Facebook Admits Tracking Non-Users | Avoids Telling How to Check or Remove That Data

Rafia Shaikh
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Last week's Zuckerberg hearings may have left many questions unanswered, but lawmakers did push the Facebook chief to admit that the company was tracking non-users who may have never signed up for the platform around the web. The Facebook chief also graced many memes for his "we will get back to you on this" response. In the latest post, the company is now trying to not only save its founder, CEO, and chairman but has also offered some details on tracking non-users.

"He [Zuck] answered more than 500 questions and promised that we would get back on the 40 or so questions he couldn’t answer at the time," David Baser, Product Management Director at Facebook wrote. "We’re following up with Congress on these directly but we also wanted to take the opportunity to explain more about the information we get from other websites and apps, how we use the data they send to us, and the controls you have."

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More details on Facebook tracking users and non-users around the web

In his post, Baser said that when someone visits a site or an app that uses its services (social plugins, Facebook Login, Facebook Analytics, Facebook ads and measurement tools), the site or app owner doesn't know if the visitor is a Facebook user or not and sends all the information to the company even if you are logged out or don't have a Facebook account. Trying to get some support from other sites, the company again said that this is an industry practice - which is true.

"Twitter, Pinterest and LinkedIn all have similar Like and Share buttons to help people share things on their services," the blog post reads. "Google has a popular analytics service. And Amazon, Google and Twitter all offer login features. These companies - and many others - also offer advertising services. In fact, most websites and apps send the same information to multiple companies each time you visit them."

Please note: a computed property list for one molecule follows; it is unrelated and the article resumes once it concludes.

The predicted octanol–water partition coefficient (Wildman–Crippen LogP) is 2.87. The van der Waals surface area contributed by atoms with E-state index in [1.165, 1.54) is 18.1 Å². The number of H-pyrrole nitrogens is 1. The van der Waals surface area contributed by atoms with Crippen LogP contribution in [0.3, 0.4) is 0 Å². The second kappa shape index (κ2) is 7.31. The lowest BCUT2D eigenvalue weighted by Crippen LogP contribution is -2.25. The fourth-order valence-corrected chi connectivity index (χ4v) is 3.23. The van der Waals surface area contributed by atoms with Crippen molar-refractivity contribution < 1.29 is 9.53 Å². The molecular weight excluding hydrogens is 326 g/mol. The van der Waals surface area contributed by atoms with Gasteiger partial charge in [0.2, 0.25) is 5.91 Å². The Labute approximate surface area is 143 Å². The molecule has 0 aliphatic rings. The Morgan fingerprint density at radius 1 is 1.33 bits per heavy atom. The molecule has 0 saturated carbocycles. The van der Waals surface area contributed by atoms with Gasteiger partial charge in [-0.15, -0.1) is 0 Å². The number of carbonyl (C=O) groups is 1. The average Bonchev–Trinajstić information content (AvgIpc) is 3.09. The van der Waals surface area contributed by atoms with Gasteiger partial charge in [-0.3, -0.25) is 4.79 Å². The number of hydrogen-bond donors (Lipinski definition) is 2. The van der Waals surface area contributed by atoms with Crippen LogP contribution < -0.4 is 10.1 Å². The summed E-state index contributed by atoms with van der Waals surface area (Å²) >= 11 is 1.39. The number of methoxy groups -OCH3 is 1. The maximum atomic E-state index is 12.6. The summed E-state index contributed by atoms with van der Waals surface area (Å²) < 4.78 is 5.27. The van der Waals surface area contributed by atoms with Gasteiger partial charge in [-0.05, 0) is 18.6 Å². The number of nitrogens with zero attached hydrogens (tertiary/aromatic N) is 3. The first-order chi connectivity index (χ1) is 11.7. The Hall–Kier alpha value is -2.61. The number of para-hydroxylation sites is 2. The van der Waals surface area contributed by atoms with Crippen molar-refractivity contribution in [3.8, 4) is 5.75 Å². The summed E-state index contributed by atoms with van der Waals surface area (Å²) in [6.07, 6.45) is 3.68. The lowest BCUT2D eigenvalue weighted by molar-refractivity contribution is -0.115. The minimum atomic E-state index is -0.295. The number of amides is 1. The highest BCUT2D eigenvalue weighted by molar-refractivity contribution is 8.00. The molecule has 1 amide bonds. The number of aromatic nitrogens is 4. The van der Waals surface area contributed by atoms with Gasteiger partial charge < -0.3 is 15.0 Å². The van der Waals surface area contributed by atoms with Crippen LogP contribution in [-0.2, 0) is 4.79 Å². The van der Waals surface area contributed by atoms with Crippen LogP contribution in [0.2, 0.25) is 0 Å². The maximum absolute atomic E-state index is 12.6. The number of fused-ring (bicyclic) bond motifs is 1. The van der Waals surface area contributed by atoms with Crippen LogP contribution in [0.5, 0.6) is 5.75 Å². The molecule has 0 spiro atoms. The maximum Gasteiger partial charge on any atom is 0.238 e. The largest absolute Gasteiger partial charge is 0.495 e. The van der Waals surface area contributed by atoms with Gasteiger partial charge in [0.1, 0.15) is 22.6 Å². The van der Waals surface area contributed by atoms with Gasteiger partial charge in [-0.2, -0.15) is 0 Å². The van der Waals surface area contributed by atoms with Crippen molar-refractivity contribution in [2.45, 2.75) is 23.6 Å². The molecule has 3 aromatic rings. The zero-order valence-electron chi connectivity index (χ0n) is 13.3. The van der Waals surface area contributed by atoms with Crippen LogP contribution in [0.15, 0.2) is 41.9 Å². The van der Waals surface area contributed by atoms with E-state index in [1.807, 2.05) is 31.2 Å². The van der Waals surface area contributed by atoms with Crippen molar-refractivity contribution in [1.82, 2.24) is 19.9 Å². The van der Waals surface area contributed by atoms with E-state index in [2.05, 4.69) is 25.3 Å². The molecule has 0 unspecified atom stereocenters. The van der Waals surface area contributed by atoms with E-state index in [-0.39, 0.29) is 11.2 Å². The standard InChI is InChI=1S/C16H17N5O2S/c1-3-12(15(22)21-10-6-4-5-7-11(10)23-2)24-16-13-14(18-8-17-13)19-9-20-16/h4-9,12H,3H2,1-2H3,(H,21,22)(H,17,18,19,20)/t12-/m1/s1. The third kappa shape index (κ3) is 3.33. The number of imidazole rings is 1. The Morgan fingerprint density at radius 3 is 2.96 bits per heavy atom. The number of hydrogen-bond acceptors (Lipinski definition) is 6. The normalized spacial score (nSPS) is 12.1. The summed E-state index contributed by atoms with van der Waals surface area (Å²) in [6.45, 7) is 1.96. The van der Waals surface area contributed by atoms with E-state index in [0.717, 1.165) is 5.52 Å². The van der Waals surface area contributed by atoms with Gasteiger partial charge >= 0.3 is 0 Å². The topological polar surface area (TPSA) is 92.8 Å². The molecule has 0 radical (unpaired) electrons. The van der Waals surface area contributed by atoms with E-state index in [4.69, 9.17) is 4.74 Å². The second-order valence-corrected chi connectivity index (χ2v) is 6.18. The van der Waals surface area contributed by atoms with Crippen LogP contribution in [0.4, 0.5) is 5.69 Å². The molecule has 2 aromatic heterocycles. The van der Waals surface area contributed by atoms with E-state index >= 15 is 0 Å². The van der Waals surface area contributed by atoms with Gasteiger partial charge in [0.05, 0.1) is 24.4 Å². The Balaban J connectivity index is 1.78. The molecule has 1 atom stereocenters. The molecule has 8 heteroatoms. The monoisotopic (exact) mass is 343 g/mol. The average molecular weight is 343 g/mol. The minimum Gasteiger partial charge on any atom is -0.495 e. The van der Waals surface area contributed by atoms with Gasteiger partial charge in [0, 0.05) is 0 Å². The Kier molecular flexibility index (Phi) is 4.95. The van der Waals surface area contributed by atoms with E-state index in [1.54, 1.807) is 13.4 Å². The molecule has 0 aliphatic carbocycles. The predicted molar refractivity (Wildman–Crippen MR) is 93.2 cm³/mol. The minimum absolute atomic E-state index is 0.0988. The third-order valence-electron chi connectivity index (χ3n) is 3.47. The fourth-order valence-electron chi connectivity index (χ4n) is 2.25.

The company suggests that it does so for three reasons:

  • Providing its services to sites or apps
  • Improving safety and security on Facebook
  • Enhancing its own products and services

Those interested can read more details about these three in the original blog post. However, one glaring omission from this face-saving campaign is the details on how exactly can non-users access the data that Facebook collects on them and delete it if they wish to.

Facebook continues to suggest that users have all the control over their data. Zuckerberg was also asked during his hearing on Wednesday about how can non-users see what data Facebook has on them when he kept saying that users can use the "Download Your Data" to see everything that company collects on them (not true - it doesn't include everything). However, the company continues to avoid talking about the lack of these controls and just keeps suggesting it doesn't sell data.

"Whether it’s information from apps and websites, or information you share with other people on Facebook, we want to put you in control - and be transparent about what information Facebook has and how it is used," the blog post claimed. "We’ll keep working to make that easier." Let's hope the company eventually makes it possible for non-users to see and delete data that Facebook has collected on them.

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